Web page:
Upon starting of the protraction of the seatbelt, the acceleration of seatbelt protraction is constant, but the acceleration applied during the retraction of the seatbelt is not then applied, and accordingly the seatbelt is not locked by the seatbelt locking mechanism 2 during protraction.

Then, it is determined at a step S4908 whether a predetermined time period (e.g. 2 sec) has elapsed, based upon the value of the timer 21. If it has not elapsed, the same determination is repeated, whereas if it has elapsed, that is, the occupant has been given a predetermined amount of looseness, a control signal is delivered to the DC motor driver 11 to stop the DC motor 10 to thereby stop the seatbelt protraction by the reel shaft 3, at a step S4909, followed by terminating the present processing.

FIG. 45 is a timing chart showing an example of the relationship between the driving forces of the reel * shaft 3 for retracting and protracting the seatbelt onto and from the reel shaft, the urging force which the occupant receives from the seatbelt, and the seatbelt retracting and protracting speeds of the reel shaft 3.

In the the present embodiment, as shown in FIG. 45, when attaching of the seatbelt tongue to the buckle has been detected, retraction of the seatbelt by the reel shaft 3 is started with a constant magnitude of driving force, and then the urging force that the occupant receives from the seatbelt progressively increases and the seatbelt retracting speed of the reel shaft 3 progressively decreases.

Subsequently, when the current i flowing to the DC motor 10 exceeds the predetermined value (3.0 amperes), the retraction of the seatbelt reaches its limit (time point g). Over the predetermined time period (3 sec) after the retraction of the seatbelt reaches its limit, the driving force is maintained at a value assumed at the start of retraction, when the urging force that the occupant receives from the seatbelt is the maximum with the seatbelt retracting speed and seatbelt protracting speed being both zero.

After the lapse of the predetermined time period (3 sec) after the retraction of the seatbelt reaches its limit (time point h), the control signal is delivered to the DC motor driver 11 to increase the rotational speed of the reel shaft in the seatbelt protracting direction to protract the seatbelt with a constant magnitude of driving force.. When a predetermined amount of looseness has been given thereafter, the protraction control is terminated. After the lapse of the predetermined time period (3 sec) after the retraction of the seatbelt reached its limit (time point h), the urging force that the occupant receives from the seatbelt progressively decreases.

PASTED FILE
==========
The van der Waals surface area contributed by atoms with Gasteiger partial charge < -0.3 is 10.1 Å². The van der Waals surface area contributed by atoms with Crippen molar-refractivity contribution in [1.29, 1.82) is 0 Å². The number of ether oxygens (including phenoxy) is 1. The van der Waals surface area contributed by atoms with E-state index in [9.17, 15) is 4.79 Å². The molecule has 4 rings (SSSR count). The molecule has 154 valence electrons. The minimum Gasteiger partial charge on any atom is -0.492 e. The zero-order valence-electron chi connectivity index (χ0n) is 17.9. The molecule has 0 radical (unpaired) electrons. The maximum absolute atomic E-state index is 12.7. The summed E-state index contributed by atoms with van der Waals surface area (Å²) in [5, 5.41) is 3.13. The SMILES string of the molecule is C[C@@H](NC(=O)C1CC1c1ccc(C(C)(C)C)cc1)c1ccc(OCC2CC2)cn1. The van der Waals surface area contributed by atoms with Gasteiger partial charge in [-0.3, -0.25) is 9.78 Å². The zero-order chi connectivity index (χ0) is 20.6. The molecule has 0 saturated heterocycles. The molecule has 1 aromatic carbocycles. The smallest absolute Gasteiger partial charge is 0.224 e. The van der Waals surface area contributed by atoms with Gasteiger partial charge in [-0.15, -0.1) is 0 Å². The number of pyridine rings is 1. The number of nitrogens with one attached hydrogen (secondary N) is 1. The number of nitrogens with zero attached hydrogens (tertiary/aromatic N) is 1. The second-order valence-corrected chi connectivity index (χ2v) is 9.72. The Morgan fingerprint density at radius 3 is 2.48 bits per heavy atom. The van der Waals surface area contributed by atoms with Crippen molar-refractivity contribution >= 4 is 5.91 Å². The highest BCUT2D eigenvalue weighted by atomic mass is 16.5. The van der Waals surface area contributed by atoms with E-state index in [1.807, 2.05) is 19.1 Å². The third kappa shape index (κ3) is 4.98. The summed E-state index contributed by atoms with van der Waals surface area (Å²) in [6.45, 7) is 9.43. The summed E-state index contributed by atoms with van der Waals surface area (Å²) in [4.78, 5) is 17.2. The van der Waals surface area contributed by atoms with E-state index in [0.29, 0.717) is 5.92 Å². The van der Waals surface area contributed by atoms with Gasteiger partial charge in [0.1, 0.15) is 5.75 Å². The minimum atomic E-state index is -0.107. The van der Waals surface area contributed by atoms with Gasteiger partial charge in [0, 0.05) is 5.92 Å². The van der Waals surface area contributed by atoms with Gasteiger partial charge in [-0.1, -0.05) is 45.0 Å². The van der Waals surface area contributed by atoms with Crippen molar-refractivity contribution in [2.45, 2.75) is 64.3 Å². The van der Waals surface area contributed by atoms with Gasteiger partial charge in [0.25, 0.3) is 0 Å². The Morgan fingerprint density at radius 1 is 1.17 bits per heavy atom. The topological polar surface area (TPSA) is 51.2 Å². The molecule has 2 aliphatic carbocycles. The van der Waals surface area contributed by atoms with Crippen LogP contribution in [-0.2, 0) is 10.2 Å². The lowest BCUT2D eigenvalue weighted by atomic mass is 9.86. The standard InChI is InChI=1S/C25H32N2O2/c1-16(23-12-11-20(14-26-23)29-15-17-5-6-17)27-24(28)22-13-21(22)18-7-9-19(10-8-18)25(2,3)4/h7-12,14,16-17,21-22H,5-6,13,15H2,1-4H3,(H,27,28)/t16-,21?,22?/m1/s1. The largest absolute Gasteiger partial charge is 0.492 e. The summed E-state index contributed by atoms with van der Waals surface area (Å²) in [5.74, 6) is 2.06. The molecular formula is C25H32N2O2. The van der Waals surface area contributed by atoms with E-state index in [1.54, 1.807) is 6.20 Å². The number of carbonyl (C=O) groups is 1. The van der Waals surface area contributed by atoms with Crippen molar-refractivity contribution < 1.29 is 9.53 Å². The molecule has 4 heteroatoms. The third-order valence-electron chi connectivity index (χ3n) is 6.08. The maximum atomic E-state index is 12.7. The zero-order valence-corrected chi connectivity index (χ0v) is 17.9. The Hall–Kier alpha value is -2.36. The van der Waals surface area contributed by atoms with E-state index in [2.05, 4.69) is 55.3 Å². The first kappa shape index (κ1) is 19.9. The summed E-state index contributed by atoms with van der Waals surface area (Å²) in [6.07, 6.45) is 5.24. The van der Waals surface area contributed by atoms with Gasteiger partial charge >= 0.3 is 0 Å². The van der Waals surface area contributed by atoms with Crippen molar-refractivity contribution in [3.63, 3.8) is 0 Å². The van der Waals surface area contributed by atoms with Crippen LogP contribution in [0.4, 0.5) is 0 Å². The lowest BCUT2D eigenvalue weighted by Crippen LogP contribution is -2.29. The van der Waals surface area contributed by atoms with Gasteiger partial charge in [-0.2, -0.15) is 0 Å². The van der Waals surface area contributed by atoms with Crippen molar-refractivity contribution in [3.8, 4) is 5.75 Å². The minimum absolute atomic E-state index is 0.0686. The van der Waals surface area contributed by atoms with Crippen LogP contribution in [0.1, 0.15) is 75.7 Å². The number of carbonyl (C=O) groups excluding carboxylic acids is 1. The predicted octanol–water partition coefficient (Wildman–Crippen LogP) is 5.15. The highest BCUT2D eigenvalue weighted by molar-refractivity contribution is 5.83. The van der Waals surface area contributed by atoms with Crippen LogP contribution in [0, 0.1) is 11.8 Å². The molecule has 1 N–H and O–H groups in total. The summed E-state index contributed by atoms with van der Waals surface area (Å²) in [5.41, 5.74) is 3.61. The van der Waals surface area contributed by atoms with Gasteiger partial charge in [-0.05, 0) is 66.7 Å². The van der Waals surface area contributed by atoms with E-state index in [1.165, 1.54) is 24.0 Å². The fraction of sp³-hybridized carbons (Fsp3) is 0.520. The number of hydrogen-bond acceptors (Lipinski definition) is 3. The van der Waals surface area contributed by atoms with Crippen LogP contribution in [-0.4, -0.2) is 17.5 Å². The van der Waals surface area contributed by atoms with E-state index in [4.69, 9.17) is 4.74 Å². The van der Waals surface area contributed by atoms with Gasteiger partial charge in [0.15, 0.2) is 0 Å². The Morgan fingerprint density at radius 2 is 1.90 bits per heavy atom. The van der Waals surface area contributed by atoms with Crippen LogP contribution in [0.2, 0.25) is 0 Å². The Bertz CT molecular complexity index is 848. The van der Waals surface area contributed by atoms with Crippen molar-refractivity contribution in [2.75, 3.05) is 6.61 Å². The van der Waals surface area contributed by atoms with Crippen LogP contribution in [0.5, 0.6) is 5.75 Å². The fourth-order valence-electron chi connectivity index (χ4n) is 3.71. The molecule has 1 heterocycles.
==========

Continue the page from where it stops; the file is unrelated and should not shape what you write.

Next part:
As described above, according to the present embodiment, after a predetermined time period (3 sec) has elapsed after the retraction of the seatbelt reached its limit and the seatbelt retracting speed and seatbelt protracting speed both become zero, it is controlled such that the seatbelt is protracted with a constant magnitude of driving force. Therefore, the acceleration applied during the retraction of the seatbelt is not then applied, so that the acceleration of protraction of the seatbelt does not exceed a threshold value above which the seatbelt can be locked during protraction, and accordingly the seatbelt is never locked by the seatbelt locking mechanism 2 during protraction, and therefore the occupant can be released from a state where he receives a large force of oppression, providing a comfortable seatbelt attaching environment.

Eleventh Embodiment

The eleventh embodiment is distinguished from the ninth embodiment described above mainly in the contents of th seatbelt attaching control executed by the MPU 14 in attaching the seatbelt to the occupant.

The present embodiment includes an electric retractor 1100 which is identical in construction with the electric retractor 900 of the ninth embodiment.

FIG. 46 is a flowchart showing the seatbelt attaching control executed by the MPU 14 according to the present embodiment.

First, it is determined at a step S5101 whether attaching of the seatbelt tongue to the buckle has been detected by the buckle connection detector 16. If attaching of the seatbelt has not been detected, the present processing is immediately terminated, whereas if attaching of the seatbelt has been detected, a control signal is delivered to the DC motor driver 47 to rotate the reel shaft 3 in the seatbelt retracting direction at a predetermined rotational speed at a step S5102. Thus, the seatbelt is retracted so that the urging force that the occupant receives from the seatbelt progressively increases and the seatbelt retracting speed of the reel shaft 3 progressively decreases.

Then, an amount of current i flowing to the DC motor 10 is detected by the current detecting circuit C21 from the value of current flowing through the resistance r21 at a step S5103, and it is determined at a step S5104 whether the detected current i exceeds a predetermined amount (e.g. 3.0 amperes). If the former does not exceed the latter, the processing returns to the step S5103, whereas if the former exceeds the latter, that is, the seatbelt has become fit to the occupant's body and the retraction of the seatbelt has reached its limit, time elapsed after the current i exceeds the predetermined amount (3.0 amperes) is measured by the timer 21 at a step S5105.